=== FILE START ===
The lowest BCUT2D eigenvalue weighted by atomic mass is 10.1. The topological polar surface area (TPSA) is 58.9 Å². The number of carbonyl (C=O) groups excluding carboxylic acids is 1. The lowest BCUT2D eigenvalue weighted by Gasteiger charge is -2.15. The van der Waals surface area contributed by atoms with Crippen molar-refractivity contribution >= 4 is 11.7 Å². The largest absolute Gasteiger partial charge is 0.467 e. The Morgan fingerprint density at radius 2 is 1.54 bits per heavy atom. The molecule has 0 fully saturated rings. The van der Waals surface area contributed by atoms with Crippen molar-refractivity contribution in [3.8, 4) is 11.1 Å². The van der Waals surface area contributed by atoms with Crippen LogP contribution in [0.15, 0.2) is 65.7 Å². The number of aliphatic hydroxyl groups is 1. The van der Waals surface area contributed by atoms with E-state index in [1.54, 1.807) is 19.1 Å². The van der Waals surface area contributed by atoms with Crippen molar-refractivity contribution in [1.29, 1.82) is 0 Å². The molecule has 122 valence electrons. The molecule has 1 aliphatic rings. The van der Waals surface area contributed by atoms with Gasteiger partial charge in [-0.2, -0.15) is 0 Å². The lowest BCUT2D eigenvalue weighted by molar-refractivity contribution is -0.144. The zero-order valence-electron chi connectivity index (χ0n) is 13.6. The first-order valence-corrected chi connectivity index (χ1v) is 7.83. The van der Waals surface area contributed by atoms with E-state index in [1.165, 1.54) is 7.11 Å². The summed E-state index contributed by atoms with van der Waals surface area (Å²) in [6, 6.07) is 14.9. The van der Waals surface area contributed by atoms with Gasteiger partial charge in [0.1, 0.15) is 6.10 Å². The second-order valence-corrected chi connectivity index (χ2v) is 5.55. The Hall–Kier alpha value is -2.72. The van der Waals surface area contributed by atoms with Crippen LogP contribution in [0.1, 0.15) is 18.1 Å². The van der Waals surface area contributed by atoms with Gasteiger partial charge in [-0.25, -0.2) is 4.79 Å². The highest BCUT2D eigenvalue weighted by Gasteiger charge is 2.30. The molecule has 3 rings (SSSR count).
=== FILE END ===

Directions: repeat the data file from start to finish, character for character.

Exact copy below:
The lowest BCUT2D eigenvalue weighted by atomic mass is 10.1. The topological polar surface area (TPSA) is 58.9 Å². The number of carbonyl (C=O) groups excluding carboxylic acids is 1. The lowest BCUT2D eigenvalue weighted by Gasteiger charge is -2.15. The van der Waals surface area contributed by atoms with Crippen molar-refractivity contribution >= 4 is 11.7 Å². The largest absolute Gasteiger partial charge is 0.467 e. The Morgan fingerprint density at radius 2 is 1.54 bits per heavy atom. The molecule has 0 fully saturated rings. The van der Waals surface area contributed by atoms with Crippen molar-refractivity contribution in [3.8, 4) is 11.1 Å². The van der Waals surface area contributed by atoms with Crippen LogP contribution in [0.15, 0.2) is 65.7 Å². The number of aliphatic hydroxyl groups is 1. The van der Waals surface area contributed by atoms with E-state index in [1.54, 1.807) is 19.1 Å². The van der Waals surface area contributed by atoms with Crippen molar-refractivity contribution in [1.29, 1.82) is 0 Å². The molecule has 122 valence electrons. The molecule has 1 aliphatic rings. The van der Waals surface area contributed by atoms with Gasteiger partial charge in [-0.2, -0.15) is 0 Å². The lowest BCUT2D eigenvalue weighted by molar-refractivity contribution is -0.144. The zero-order valence-electron chi connectivity index (χ0n) is 13.6. The first-order valence-corrected chi connectivity index (χ1v) is 7.83. The van der Waals surface area contributed by atoms with E-state index in [1.165, 1.54) is 7.11 Å². The summed E-state index contributed by atoms with van der Waals surface area (Å²) in [6, 6.07) is 14.9. The van der Waals surface area contributed by atoms with Gasteiger partial charge in [0.1, 0.15) is 6.10 Å². The second-order valence-corrected chi connectivity index (χ2v) is 5.55. The Hall–Kier alpha value is -2.72. The van der Waals surface area contributed by atoms with Crippen LogP contribution in [0.1, 0.15) is 18.1 Å². The van der Waals surface area contributed by atoms with Gasteiger partial charge in [-0.25, -0.2) is 4.79 Å². The highest BCUT2D eigenvalue weighted by Gasteiger charge is 2.30. The molecule has 3 rings (SSSR count).